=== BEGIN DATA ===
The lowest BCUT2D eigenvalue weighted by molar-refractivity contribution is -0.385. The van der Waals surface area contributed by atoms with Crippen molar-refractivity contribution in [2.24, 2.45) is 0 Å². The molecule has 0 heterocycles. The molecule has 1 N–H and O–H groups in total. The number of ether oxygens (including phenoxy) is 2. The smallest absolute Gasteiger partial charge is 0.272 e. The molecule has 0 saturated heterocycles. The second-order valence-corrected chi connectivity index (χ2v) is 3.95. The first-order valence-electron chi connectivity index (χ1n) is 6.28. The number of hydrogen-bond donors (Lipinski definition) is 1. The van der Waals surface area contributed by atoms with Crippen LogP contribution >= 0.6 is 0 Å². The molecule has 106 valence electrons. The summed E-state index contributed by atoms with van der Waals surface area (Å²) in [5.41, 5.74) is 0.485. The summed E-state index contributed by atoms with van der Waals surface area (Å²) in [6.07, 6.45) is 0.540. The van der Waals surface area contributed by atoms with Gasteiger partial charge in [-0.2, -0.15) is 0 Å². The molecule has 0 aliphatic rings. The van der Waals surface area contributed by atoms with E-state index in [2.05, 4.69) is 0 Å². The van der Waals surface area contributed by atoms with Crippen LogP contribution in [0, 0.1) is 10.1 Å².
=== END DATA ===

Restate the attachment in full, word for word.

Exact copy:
The lowest BCUT2D eigenvalue weighted by molar-refractivity contribution is -0.385. The van der Waals surface area contributed by atoms with Crippen molar-refractivity contribution in [2.24, 2.45) is 0 Å². The molecule has 0 heterocycles. The molecule has 1 N–H and O–H groups in total. The number of ether oxygens (including phenoxy) is 2. The smallest absolute Gasteiger partial charge is 0.272 e. The molecule has 0 saturated heterocycles. The second-order valence-corrected chi connectivity index (χ2v) is 3.95. The first-order valence-electron chi connectivity index (χ1n) is 6.28. The number of hydrogen-bond donors (Lipinski definition) is 1. The van der Waals surface area contributed by atoms with Crippen LogP contribution >= 0.6 is 0 Å². The molecule has 106 valence electrons. The summed E-state index contributed by atoms with van der Waals surface area (Å²) in [5.41, 5.74) is 0.485. The summed E-state index contributed by atoms with van der Waals surface area (Å²) in [6.07, 6.45) is 0.540. The van der Waals surface area contributed by atoms with Gasteiger partial charge in [-0.2, -0.15) is 0 Å². The molecule has 0 aliphatic rings. The van der Waals surface area contributed by atoms with E-state index in [2.05, 4.69) is 0 Å². The van der Waals surface area contributed by atoms with Crippen LogP contribution in [0, 0.1) is 10.1 Å².